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Sonoma County Gazette

Using Compost vs. Mulch in Your Garden

Nov 24, 2017
by Vesta Copestakes


COMPOST: Technically speaking, compost is organic matter that has decomposed. The easiest way to make compost is to pile up garden refuse (plus kitchen vegetable and fruit scraps if you’re inclined) then wait a year. You want this pile away from your house and you literally just throw things on the pile throughout the year. This works well in the country, but is a challenge in urban areas.

When you are ready to use this kind of compost, pull the top layer off and put it in a new spot. It has the biological organisms that will get your next pile started. Toss the soft, fully decomposed material until it is mixed well and all large pieces our sifted out and added to the new pile. This is rich stuff!

We can speed up the process by paying attention to the “formula” of 2 parts ‘brown/dry’ to 1 part ‘green/juicy’, turning and watering as needed, and using bins or containers that can be rotated or aerated. Compost that has fully decomposed is sometimes referred to as humus. Humus is usually dark brown in color and has a mild, pleasant smell. If your compost smells bad, it hasn’t finished breaking down.

Compost is full of nutrients that can be added to, or dug into, garden beds while the soil is being turned for spring planting. When planting new plants, you can add compost to the hole, but make sure you dig it in rather than just filling the hole. You want a good mix of compost and native soil so plants send their roots out into the regular soil.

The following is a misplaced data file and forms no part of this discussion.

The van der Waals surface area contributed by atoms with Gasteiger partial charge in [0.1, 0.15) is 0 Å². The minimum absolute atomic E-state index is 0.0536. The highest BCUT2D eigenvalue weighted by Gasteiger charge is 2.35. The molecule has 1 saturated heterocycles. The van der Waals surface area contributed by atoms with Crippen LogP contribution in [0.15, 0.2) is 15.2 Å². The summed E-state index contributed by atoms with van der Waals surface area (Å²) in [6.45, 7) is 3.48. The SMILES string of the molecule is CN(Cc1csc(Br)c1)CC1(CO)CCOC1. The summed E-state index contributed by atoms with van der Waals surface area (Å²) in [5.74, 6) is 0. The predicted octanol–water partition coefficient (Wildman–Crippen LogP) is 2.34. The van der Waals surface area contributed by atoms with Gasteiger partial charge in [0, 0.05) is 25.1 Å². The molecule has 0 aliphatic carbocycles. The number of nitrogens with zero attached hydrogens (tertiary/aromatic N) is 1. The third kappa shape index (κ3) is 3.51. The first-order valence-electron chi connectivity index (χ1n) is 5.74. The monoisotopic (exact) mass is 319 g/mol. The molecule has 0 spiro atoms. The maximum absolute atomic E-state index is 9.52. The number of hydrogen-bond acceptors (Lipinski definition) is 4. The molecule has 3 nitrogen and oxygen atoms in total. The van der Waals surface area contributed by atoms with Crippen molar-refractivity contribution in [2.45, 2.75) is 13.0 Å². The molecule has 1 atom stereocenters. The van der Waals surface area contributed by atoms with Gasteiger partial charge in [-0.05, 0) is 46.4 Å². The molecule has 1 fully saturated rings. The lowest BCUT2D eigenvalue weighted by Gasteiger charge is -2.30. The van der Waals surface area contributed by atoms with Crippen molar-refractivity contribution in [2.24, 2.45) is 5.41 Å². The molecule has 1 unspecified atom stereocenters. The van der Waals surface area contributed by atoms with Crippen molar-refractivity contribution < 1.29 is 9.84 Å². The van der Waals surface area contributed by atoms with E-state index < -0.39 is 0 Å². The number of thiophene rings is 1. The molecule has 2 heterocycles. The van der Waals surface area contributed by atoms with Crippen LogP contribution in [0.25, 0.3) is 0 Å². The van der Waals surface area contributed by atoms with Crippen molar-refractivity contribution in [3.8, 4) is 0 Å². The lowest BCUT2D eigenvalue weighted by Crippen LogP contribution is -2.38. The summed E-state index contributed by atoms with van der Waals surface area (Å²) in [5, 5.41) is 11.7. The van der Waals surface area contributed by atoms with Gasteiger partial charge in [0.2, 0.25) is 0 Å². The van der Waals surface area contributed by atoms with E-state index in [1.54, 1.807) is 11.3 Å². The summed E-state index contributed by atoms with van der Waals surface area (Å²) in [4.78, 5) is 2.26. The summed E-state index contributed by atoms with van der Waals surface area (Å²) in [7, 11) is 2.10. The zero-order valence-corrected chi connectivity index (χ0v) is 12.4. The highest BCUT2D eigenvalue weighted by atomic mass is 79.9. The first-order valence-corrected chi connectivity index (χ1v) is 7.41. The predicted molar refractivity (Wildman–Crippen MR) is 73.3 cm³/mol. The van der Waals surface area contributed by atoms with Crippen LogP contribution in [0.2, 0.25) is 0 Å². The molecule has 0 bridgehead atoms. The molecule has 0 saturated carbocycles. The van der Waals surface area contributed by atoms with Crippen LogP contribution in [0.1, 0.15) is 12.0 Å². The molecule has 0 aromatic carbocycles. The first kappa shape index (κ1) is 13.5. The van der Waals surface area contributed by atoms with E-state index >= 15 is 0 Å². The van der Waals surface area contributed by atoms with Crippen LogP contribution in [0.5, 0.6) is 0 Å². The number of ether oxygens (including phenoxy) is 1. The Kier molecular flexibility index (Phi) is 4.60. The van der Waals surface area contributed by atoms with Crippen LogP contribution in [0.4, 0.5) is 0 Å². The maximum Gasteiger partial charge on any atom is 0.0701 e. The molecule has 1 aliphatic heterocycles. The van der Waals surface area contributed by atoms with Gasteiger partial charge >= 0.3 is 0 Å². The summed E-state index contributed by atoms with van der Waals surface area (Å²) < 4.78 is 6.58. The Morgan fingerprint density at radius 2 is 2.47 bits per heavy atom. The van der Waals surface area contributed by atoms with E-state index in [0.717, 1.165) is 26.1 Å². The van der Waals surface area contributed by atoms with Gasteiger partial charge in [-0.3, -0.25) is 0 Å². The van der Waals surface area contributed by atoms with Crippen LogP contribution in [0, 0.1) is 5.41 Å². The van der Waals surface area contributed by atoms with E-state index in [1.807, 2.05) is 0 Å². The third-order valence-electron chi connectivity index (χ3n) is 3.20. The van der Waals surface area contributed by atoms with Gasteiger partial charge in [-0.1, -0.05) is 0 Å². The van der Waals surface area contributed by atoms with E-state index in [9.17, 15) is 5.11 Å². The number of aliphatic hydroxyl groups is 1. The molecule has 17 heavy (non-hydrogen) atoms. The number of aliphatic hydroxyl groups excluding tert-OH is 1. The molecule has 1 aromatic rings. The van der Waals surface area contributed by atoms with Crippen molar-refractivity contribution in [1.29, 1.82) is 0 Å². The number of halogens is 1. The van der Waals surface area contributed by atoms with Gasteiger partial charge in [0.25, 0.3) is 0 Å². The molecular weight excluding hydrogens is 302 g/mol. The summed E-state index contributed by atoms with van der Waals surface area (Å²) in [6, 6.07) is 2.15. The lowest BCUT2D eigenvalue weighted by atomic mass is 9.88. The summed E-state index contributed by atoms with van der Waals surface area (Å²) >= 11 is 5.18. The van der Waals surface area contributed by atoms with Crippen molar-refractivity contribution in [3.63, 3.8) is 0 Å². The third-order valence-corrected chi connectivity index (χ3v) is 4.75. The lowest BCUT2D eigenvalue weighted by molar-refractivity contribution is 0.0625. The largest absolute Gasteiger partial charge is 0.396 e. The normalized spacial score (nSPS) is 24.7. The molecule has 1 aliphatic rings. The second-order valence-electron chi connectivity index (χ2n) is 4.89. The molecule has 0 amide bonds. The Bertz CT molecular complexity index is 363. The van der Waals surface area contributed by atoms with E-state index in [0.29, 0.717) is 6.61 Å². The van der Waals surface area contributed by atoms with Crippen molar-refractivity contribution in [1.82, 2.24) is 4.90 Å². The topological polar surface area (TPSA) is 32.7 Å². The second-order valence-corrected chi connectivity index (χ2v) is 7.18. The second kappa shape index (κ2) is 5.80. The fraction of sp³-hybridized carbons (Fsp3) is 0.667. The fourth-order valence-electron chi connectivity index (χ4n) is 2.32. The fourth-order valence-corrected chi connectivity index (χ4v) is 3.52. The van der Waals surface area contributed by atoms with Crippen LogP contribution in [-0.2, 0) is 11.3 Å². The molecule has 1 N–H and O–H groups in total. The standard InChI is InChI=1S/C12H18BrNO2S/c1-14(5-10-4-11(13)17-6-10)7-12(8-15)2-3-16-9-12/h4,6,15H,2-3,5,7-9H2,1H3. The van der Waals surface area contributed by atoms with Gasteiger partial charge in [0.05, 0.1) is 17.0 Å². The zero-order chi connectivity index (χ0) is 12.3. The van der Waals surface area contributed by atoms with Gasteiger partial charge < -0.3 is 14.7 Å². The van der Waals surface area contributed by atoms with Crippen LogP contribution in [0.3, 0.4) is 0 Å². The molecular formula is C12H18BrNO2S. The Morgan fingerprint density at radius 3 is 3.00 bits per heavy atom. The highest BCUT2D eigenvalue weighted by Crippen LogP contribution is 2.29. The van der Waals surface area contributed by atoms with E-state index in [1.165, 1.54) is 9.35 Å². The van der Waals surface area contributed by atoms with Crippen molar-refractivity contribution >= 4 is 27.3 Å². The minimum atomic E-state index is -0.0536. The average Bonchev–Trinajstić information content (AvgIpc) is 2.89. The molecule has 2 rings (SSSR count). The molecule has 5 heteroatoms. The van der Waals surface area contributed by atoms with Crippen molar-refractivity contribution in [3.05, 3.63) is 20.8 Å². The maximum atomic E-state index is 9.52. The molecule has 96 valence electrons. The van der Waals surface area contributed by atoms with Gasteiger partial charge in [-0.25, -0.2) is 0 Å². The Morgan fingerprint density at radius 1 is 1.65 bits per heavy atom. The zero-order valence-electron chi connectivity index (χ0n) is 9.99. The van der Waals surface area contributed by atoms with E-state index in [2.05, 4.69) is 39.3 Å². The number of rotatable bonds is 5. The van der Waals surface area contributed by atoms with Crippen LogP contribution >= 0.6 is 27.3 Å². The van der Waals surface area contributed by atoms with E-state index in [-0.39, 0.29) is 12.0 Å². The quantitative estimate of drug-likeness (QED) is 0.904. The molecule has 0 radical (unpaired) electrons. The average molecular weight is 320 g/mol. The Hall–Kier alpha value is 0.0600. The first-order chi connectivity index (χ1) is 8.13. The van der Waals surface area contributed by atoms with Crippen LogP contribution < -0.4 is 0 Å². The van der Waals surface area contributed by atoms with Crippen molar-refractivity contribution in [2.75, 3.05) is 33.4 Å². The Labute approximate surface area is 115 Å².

Compost can be used to “side-dress” plants already in the ground by spreading the compost next to the plant and working it into the soil with a small garden fork. You can even lay it on top of the soil around existing plants when digging in new plants. Worms will love you for it and do their own brand of digging it into your garden soil. Just keep it a few inches away from the plant base so it doesn’t smother it. Plants like their bases to breathe.

 MULCH: is the layer of material placed on the TOP of the soil as a protective cover. It helps suppress weed germination, retain moisture, insulate the soil, and reduce erosion. Mulch also contributes nutrients to the soil by gradually breaking down over time. During the gardening season, we heavily mulch our gardens, especially as days get longer and hotter.

If you want mulch to break down, the more it is already in the process of decomposing the better. Firefighters in our recent blazes noted that landscape bark caught fire and flew into the air. Those embers traveled to other yards and started more fires, so think about those chunks as potential embers rather than pretty covering when you look to mulch your gardens. Go for the fine stuff that hlds less air and will smolder rther then burst into flames.

Using both compost and mulch in the garden to use with huge impacts on growing plants, cutting down on weeds, and improving soil. Use BOTH and your gardens will thrive! Winter is an excellent time to add compost as mulch. Just a little bit at a time, spread in thin layers, creates “compost tea” as rains so leaches nutrients into the soil. By spring they have melded into garden happiness!


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